The EAT has ruled on the unfair dismissal claims of a number of employees dismissed by Gate Gourmet for taking part in unofficial industrial action (Sehmi v Gate Gourmet London Ltd). For further information on key issues for employers regarding industrial action, see our FAQs on Industrial Action below.
Although it did not decide any new point of law, the EAT confirmed that employees do not have to have participated actively in industrial action to be at risk of dismissal. Passive behaviour, such as unauthorised and unexplained absence during industrial action can amount to participation.
Further, the EAT held that, in circumstances such as those of this case where the industrial action was causing enormous disruption to the business, the employer's response of sacking everyone who was absent without leave or explanation and sorting out the exceptional cases of genuine non-participation by way of appeals against dismissal, amounted to a reasonable process.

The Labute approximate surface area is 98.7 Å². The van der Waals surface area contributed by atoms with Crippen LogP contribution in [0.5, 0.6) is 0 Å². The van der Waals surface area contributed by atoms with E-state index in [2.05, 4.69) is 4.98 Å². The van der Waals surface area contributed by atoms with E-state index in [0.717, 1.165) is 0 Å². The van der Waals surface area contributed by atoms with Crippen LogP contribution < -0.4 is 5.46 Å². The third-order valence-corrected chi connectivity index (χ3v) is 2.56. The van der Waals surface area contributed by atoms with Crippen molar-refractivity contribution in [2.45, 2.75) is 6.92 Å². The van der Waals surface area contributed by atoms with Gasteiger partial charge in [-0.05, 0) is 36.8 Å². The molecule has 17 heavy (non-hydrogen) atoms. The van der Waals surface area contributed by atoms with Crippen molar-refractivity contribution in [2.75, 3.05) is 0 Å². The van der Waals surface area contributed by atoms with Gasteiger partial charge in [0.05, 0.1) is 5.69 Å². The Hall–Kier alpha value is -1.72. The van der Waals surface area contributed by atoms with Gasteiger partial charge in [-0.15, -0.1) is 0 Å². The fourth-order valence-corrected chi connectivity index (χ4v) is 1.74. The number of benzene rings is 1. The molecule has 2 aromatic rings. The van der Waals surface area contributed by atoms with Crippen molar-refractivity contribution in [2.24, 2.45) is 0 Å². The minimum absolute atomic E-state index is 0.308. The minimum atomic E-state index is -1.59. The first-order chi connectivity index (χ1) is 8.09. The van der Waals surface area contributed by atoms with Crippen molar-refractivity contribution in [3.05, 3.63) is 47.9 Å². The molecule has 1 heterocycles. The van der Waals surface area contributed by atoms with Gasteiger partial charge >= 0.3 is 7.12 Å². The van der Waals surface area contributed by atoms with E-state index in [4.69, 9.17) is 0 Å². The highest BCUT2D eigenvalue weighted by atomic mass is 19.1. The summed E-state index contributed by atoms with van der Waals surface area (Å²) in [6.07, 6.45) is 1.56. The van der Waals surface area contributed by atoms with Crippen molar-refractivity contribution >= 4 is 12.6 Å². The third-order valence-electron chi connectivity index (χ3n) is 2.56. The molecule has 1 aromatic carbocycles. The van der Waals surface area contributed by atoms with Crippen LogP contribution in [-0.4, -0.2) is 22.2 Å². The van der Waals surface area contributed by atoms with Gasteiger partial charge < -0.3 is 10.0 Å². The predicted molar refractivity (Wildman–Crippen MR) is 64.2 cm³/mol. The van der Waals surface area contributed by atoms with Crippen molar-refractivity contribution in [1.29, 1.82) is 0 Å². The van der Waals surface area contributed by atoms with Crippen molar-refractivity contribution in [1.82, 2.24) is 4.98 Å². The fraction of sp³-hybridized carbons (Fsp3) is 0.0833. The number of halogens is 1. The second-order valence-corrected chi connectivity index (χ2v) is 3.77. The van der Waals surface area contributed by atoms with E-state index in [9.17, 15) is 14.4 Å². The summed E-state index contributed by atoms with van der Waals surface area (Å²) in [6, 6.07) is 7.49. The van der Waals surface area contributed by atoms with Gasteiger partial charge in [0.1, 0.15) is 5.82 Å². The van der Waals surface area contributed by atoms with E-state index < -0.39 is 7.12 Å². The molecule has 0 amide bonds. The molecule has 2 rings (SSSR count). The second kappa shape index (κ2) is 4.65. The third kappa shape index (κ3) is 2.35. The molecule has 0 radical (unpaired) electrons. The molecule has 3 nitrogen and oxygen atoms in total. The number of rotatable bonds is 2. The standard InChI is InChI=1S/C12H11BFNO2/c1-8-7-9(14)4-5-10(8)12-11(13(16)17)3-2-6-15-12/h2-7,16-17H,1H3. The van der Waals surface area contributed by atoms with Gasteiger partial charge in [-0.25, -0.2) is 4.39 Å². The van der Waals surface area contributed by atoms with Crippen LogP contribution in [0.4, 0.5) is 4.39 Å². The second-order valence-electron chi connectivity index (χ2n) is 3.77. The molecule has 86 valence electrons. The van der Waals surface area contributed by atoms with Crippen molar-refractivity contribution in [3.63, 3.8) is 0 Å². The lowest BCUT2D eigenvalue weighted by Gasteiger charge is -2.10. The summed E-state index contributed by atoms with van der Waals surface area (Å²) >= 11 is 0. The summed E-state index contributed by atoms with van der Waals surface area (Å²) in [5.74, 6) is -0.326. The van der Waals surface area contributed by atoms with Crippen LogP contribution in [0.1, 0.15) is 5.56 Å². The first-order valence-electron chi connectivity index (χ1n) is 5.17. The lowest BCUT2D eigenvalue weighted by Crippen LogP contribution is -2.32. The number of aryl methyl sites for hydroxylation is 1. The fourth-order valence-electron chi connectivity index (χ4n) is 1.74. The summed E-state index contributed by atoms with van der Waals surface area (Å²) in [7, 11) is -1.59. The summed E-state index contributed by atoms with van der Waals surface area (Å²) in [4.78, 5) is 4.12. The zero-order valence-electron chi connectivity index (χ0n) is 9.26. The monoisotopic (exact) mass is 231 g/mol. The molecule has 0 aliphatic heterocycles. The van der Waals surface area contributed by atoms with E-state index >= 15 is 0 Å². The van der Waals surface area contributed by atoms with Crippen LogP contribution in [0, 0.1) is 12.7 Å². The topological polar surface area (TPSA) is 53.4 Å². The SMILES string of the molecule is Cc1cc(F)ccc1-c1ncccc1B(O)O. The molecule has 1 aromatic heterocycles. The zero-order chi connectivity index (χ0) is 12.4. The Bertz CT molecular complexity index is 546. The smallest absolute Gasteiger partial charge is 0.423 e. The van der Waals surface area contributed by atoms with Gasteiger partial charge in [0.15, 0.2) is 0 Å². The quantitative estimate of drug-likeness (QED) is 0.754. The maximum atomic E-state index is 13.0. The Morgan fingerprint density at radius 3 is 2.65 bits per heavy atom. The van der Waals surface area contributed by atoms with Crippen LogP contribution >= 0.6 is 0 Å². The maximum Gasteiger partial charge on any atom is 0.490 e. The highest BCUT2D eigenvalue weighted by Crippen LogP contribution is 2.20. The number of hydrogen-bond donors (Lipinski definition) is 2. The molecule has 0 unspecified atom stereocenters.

Impact on employers
- The decision shows that the courts will take a robust approach towards employees if there is any evidence to show that they might have participated in industrial action.
- Employers faced with unofficial industrial action will be able to dismiss employees where there is evidence that they may have participated in the action or merely have absented themselves from work without prior authorisation or explanation. In such circumstances, the employees have no right to claim unfair dismissal.